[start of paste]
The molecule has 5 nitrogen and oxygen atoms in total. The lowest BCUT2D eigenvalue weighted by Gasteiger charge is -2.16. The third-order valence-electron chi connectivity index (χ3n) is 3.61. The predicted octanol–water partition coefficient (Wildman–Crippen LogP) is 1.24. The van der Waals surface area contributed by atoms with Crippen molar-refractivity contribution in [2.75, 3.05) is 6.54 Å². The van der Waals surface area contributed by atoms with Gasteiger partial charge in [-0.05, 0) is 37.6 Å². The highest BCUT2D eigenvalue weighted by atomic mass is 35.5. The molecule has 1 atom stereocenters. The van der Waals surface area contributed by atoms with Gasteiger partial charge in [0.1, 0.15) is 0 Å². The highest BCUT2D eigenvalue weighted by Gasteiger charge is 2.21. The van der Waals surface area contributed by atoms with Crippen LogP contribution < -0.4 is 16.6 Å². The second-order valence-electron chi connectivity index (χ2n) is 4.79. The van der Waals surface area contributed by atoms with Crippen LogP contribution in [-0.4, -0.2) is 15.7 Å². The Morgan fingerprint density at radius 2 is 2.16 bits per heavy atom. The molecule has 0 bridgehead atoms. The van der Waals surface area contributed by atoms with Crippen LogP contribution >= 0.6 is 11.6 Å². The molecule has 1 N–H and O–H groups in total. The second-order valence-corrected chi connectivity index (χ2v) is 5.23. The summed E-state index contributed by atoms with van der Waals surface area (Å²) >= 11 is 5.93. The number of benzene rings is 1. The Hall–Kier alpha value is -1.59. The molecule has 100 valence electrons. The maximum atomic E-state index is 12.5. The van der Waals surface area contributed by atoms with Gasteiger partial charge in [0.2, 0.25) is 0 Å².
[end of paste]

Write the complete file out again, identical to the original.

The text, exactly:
The molecule has 5 nitrogen and oxygen atoms in total. The lowest BCUT2D eigenvalue weighted by Gasteiger charge is -2.16. The third-order valence-electron chi connectivity index (χ3n) is 3.61. The predicted octanol–water partition coefficient (Wildman–Crippen LogP) is 1.24. The van der Waals surface area contributed by atoms with Crippen molar-refractivity contribution in [2.75, 3.05) is 6.54 Å². The van der Waals surface area contributed by atoms with Gasteiger partial charge in [-0.05, 0) is 37.6 Å². The highest BCUT2D eigenvalue weighted by atomic mass is 35.5. The molecule has 1 atom stereocenters. The van der Waals surface area contributed by atoms with Gasteiger partial charge in [0.1, 0.15) is 0 Å². The highest BCUT2D eigenvalue weighted by Gasteiger charge is 2.21. The van der Waals surface area contributed by atoms with Crippen LogP contribution < -0.4 is 16.6 Å². The second-order valence-electron chi connectivity index (χ2n) is 4.79. The van der Waals surface area contributed by atoms with Crippen LogP contribution in [-0.4, -0.2) is 15.7 Å². The Morgan fingerprint density at radius 2 is 2.16 bits per heavy atom. The molecule has 0 bridgehead atoms. The van der Waals surface area contributed by atoms with Crippen LogP contribution >= 0.6 is 11.6 Å². The molecule has 1 N–H and O–H groups in total. The second-order valence-corrected chi connectivity index (χ2v) is 5.23. The summed E-state index contributed by atoms with van der Waals surface area (Å²) >= 11 is 5.93. The number of benzene rings is 1. The Hall–Kier alpha value is -1.59. The molecule has 100 valence electrons. The maximum atomic E-state index is 12.5. The van der Waals surface area contributed by atoms with Gasteiger partial charge in [0.2, 0.25) is 0 Å².